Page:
Troy Scott has been working with kids for their social and personal development through bikes, for over a decade. (Priyanka Ketkar/THE NEWS)

Maple Ridge Cycle owner recognized for his contribution to bike repair program

Surrey School District 36 presents Scott Troy with certificate of appreciation

Maple Ridge Cycle owner received recognition for his work with kids by the Surrey School District.

Troy Scott, a longtime business owner in Maple Ridge, recently received a certification of appreciation, for his work on the Bike Repair program with the school district.

“For me, this work is about the reaction. Reaction of customers when they get their repairs done in record time, reaction of these kids when they learn something new or find an employment as a result of this program. This recognition is a reaction to all the work I have done on this program with Debbie, and it feels great,” he said.

Scott was 13 when he started working with the bike shop, which is now located on Fraser Street, just off Lougheed. After working three jobs, he saved enough to buy into the business and within a few years, became the owner of the shop. He has owned the shop for upwards of 20 years.

For close to a decade, Scott has been working with the Surrey Schools’ career coordinator, Debbie Holmes, on the Bike Repair program to keep the troubled and high-risk youth and kids busy and helping them with their development.

“Troubled…that’s just the way they are labeled, but they are a great bunch of kids, a bunch of angels. I have never had any incident with the kids, they are amazing, hardworking kids,” said Scott. “We (Maple Ridge Cycle) have been doing youth programs with troubled and high-risk youth since the early 80s when I started with the shop as an employee, and close to 10 years ago I got the opportunity to volunteer with the youth out of the Surrey School system.”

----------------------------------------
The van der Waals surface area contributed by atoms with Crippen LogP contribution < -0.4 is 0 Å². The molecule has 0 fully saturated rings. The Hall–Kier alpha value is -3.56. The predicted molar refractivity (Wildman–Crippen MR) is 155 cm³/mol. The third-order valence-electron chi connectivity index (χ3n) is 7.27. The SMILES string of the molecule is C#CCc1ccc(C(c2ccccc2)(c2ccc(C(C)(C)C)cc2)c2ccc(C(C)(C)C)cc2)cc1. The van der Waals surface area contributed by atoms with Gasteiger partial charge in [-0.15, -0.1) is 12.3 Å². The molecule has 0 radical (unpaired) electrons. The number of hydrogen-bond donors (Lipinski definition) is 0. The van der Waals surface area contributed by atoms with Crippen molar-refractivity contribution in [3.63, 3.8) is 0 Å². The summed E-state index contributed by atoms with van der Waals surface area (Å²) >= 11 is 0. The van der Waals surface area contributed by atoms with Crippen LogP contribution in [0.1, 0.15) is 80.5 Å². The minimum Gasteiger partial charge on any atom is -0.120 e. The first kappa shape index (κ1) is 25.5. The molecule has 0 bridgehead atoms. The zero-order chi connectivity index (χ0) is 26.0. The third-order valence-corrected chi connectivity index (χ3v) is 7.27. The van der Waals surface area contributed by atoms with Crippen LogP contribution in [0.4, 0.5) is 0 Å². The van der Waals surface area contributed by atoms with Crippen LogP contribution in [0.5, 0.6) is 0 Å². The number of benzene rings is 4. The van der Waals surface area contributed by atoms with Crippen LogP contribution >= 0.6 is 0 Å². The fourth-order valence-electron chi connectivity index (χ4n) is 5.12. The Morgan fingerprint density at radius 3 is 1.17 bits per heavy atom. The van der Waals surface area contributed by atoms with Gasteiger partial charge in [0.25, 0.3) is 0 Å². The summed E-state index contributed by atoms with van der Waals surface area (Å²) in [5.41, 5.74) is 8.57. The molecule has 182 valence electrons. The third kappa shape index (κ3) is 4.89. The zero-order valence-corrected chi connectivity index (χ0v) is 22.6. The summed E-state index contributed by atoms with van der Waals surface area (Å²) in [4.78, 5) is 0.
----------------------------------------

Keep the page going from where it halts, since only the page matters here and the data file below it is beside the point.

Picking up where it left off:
Several students who have gone through this program, have otherwise struggled with the traditional classroom programs. This hands-on program however, has the kids and the youth working towards an opportunity, a real chance at employment and life skills, Scott said.

“The program is about using bikes as a medium – teaching how to problem-solve, teaching how to use the tools, and building confidence,” he said.

Scott has roughly 15 bike stands during the program, and each kid works on their assigned bikes throughout the year. The bikes used for the program are often donated, even from Scott’s regular customers. The students are first taught to take the bike apart and put it back together by the end of the program, at which time they receive credit to graduate.

“The credit’s a bonus. It is what they get out of the program that’s most important because I know what bikes do for people, how important of a role they play in development,” Scott said.

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